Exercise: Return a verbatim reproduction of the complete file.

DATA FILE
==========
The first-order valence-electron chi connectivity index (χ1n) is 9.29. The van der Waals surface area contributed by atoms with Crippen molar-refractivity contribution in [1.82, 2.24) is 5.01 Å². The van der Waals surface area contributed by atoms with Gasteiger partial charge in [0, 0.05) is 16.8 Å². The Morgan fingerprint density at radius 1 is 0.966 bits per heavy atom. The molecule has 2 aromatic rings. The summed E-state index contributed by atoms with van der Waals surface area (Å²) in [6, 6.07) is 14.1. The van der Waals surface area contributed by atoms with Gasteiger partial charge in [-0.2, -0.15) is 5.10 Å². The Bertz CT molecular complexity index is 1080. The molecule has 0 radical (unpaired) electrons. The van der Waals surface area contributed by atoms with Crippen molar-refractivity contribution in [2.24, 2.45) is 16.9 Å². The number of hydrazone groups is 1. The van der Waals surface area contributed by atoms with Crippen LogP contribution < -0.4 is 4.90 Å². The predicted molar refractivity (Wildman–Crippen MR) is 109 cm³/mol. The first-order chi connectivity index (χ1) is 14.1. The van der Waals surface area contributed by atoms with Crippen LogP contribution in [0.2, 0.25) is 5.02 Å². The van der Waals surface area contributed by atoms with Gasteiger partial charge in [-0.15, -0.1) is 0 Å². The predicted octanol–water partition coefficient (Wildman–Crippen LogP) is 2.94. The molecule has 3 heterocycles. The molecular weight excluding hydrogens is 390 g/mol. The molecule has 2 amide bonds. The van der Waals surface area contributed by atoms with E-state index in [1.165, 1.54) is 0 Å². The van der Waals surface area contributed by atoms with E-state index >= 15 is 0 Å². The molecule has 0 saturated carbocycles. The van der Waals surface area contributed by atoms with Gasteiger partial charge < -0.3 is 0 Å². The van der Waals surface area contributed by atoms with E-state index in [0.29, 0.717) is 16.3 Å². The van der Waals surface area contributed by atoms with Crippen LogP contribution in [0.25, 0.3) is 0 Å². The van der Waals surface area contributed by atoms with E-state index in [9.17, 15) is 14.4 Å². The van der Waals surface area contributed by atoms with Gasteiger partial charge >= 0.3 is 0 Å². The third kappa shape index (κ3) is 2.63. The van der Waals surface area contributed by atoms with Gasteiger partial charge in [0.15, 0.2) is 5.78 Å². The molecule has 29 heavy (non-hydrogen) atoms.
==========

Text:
The first-order valence-electron chi connectivity index (χ1n) is 9.29. The van der Waals surface area contributed by atoms with Crippen molar-refractivity contribution in [1.82, 2.24) is 5.01 Å². The van der Waals surface area contributed by atoms with Gasteiger partial charge in [0, 0.05) is 16.8 Å². The Morgan fingerprint density at radius 1 is 0.966 bits per heavy atom. The molecule has 2 aromatic rings. The summed E-state index contributed by atoms with van der Waals surface area (Å²) in [6, 6.07) is 14.1. The van der Waals surface area contributed by atoms with Gasteiger partial charge in [-0.2, -0.15) is 5.10 Å². The Bertz CT molecular complexity index is 1080. The molecule has 0 radical (unpaired) electrons. The van der Waals surface area contributed by atoms with Crippen molar-refractivity contribution in [2.24, 2.45) is 16.9 Å². The number of hydrazone groups is 1. The van der Waals surface area contributed by atoms with Crippen LogP contribution < -0.4 is 4.90 Å². The predicted molar refractivity (Wildman–Crippen MR) is 109 cm³/mol. The first-order chi connectivity index (χ1) is 14.1. The van der Waals surface area contributed by atoms with Crippen LogP contribution in [0.2, 0.25) is 5.02 Å². The van der Waals surface area contributed by atoms with Gasteiger partial charge in [-0.15, -0.1) is 0 Å². The predicted octanol–water partition coefficient (Wildman–Crippen LogP) is 2.94. The molecule has 3 heterocycles. The molecular weight excluding hydrogens is 390 g/mol. The molecule has 2 amide bonds. The van der Waals surface area contributed by atoms with E-state index in [1.165, 1.54) is 0 Å². The van der Waals surface area contributed by atoms with E-state index >= 15 is 0 Å². The molecule has 0 saturated carbocycles. The van der Waals surface area contributed by atoms with Gasteiger partial charge < -0.3 is 0 Å². The van der Waals surface area contributed by atoms with E-state index in [0.29, 0.717) is 16.3 Å². The van der Waals surface area contributed by atoms with Crippen LogP contribution in [0.25, 0.3) is 0 Å². The van der Waals surface area contributed by atoms with E-state index in [9.17, 15) is 14.4 Å². The van der Waals surface area contributed by atoms with Gasteiger partial charge >= 0.3 is 0 Å². The third kappa shape index (κ3) is 2.63. The van der Waals surface area contributed by atoms with Gasteiger partial charge in [0.15, 0.2) is 5.78 Å². The molecule has 29 heavy (non-hydrogen) atoms.